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Maori and Pakeha at Te Aroha: the context: 2: Maori in Hauraki in the nineteenth century

Abstract
After the arrival of Europeans, the Maori population of Hauraki suffered a rapid decline. Some rangatira opposed Pakeha ways, whereas others adopted these for their personal benefit. Keeping ‘the peace of Hauraki’ required government agents to intervene in various disputes between hapu (Ngati Hako in particular causing concern in the 1870s and early 1880s). Although rangatira had links to both Queen Victoria and King Tawhiao, the government was relieved that most remained ‘loyal’ to the new order, and only an intransigent minority opposed the spread of ‘civilisation’ through its roads, telegraph, and the snagging of the Waihou River. A liking for Pakeha goods encouraged collaboration, with Maori joining the cash economy through their involvement in road making, gum digging, and European agriculture to raise money for, in part, traditional gatherings that for a while were more lavish than earlier possible. Maori of all ranks were quick to stand up for their rights by using the court system, reminding Pakeha of the Treaty of Waitangi, and, in some cases, violence. Tensions were eased by Maori socializing with Pakeha in sport, horse racing, and even the Volunteers, but drinking together in hotels could result in fights, and the lure of alcohol had to be countered by temperance movements. A few Maori children attended school, with Pakeha, and for a time the government provided a (free) doctor and vaccinated them against smallpox (though some preferred traditional ‘cures’ for other ailments). For most, living conditions remained poor. Criminal behaviour was of a minor nature. Christianity had to compete with old beliefs (notably in maketu), newer ones such as ‘Hauhauism’, and by the later years of the century the popularity of the Mormons. Examples are included of intermarriage, ‘half-castes’, and Pakeha Maori, all being notable features of the time. In a variety of ways, Maori society was sufficiently resilient to adapt and thereby to survive the impact of Pakeha settlement, which produced massive changes and dominated the region well before the end of the century.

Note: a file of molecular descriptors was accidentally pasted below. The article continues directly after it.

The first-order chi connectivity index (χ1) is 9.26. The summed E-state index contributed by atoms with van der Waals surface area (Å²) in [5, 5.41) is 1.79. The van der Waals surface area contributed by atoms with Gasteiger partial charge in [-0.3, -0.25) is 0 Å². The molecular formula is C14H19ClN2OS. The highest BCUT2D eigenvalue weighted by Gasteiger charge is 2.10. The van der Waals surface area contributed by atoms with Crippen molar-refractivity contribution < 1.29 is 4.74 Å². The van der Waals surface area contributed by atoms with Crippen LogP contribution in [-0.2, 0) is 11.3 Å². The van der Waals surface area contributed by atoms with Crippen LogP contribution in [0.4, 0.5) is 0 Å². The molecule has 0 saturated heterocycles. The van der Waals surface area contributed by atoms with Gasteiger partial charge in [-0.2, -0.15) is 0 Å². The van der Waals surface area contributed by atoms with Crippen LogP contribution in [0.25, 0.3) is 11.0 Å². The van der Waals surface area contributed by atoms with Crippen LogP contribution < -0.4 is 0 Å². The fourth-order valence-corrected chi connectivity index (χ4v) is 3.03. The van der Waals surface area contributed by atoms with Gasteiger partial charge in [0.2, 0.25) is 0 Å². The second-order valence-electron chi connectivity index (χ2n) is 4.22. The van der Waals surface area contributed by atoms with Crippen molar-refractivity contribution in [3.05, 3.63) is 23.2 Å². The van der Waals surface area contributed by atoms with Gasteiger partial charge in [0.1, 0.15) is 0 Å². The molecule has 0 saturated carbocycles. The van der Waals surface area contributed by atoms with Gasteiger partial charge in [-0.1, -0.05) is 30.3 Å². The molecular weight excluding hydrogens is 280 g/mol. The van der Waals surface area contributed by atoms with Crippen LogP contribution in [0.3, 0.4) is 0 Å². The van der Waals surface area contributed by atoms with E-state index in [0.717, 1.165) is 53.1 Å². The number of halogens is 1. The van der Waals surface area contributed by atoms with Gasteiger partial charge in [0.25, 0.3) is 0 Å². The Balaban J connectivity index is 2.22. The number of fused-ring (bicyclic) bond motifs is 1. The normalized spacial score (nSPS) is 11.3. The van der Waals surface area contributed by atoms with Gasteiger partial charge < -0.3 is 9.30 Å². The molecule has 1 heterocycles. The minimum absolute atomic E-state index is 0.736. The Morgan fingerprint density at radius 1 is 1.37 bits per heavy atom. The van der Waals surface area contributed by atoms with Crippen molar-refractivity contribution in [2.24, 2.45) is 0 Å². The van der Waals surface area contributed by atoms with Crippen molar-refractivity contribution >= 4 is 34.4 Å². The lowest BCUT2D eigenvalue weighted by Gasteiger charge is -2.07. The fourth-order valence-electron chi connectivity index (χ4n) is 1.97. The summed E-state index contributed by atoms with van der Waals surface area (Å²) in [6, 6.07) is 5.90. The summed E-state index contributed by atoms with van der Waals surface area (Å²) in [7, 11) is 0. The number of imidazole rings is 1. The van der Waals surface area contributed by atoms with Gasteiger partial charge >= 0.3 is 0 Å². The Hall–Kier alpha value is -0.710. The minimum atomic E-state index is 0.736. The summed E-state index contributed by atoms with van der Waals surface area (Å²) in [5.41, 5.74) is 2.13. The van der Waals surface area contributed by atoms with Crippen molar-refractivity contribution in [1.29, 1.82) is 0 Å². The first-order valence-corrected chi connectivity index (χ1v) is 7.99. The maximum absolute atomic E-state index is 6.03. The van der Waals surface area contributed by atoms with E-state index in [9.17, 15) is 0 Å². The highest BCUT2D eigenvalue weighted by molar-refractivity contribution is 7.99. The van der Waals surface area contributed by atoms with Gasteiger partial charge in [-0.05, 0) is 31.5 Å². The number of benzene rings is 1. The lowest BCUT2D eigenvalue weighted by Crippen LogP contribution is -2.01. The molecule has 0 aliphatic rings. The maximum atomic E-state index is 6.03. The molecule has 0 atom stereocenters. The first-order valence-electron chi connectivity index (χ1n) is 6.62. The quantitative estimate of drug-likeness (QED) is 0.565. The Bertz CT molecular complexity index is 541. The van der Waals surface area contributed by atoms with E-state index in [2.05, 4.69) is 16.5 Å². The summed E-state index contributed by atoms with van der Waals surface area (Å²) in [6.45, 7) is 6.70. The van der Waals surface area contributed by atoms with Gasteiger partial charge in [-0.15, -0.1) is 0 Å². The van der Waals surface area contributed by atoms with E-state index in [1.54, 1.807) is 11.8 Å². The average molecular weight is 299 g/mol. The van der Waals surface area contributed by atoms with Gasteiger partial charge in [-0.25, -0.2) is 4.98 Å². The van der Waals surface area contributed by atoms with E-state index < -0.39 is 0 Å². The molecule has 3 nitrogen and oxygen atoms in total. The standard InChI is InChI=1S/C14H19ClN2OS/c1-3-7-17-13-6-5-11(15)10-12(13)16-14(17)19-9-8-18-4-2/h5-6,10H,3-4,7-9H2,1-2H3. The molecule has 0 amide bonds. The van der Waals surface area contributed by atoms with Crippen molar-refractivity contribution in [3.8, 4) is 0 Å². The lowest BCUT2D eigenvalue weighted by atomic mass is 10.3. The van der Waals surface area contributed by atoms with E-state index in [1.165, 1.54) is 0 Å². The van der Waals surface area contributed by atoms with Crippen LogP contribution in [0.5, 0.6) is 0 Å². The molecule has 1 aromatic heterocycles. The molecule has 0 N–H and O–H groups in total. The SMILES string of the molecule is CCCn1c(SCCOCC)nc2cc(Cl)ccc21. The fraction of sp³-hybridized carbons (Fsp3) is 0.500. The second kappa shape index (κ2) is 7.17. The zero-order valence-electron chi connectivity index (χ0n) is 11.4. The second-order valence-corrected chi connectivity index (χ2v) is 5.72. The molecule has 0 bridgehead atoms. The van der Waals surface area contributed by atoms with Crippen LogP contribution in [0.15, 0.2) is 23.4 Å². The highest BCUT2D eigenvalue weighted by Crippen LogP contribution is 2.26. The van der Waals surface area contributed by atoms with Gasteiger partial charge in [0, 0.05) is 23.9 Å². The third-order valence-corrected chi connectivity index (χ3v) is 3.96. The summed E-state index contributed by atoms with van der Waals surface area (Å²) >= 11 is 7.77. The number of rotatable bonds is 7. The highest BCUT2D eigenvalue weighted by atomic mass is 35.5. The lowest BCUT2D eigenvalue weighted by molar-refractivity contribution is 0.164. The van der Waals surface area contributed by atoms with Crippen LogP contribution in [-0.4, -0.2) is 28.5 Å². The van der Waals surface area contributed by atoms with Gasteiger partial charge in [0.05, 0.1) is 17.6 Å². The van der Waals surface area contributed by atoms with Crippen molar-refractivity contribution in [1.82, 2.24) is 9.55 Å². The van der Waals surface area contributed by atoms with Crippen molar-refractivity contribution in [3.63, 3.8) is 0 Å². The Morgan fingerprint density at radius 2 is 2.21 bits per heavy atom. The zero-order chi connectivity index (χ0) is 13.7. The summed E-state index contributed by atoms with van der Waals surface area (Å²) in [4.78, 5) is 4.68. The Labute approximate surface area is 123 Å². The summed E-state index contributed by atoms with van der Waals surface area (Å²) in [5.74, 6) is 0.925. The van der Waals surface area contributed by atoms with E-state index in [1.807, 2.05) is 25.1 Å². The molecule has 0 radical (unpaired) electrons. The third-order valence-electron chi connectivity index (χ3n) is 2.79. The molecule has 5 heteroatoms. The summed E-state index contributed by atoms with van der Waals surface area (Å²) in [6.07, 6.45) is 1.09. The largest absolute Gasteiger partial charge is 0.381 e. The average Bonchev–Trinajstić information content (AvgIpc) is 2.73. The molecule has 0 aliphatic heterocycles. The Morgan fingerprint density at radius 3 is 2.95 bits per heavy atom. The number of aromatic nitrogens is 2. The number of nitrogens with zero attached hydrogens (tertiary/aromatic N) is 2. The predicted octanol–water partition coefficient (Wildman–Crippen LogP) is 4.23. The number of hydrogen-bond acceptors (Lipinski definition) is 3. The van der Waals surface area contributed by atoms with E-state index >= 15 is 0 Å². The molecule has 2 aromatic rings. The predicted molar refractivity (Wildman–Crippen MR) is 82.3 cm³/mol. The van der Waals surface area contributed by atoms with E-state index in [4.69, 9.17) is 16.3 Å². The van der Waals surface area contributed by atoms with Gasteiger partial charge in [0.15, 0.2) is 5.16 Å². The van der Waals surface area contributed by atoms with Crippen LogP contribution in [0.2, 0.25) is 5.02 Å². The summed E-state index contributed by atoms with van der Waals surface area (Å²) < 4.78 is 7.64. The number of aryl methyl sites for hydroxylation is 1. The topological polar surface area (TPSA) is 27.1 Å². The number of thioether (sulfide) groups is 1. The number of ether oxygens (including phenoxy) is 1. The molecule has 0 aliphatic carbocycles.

Type
Working Paper
Type of thesis
Series
Te Aroha Mining District Working Papers
Citation
Hart, P. (2016). Maori and Pakeha at Te Aroha: the context: 2: Maori in Hauraki in the nineteenth century. (Te Aroha Mining District Working papers, No. 11), Hamilton, New Zealand: University of Waikato, Historical Research Unit.
Date
2016
Publisher
Historical Research Unit, University of Waikato
Degree
Supervisors
Rights
© 2016 Philip Hart

Version History

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3*
2023-02-20 09:16:23
Revised January 12, 2023.
2021-12-01 11:38:34
Revised on July 28, 2021
2016-06-15 10:15:26
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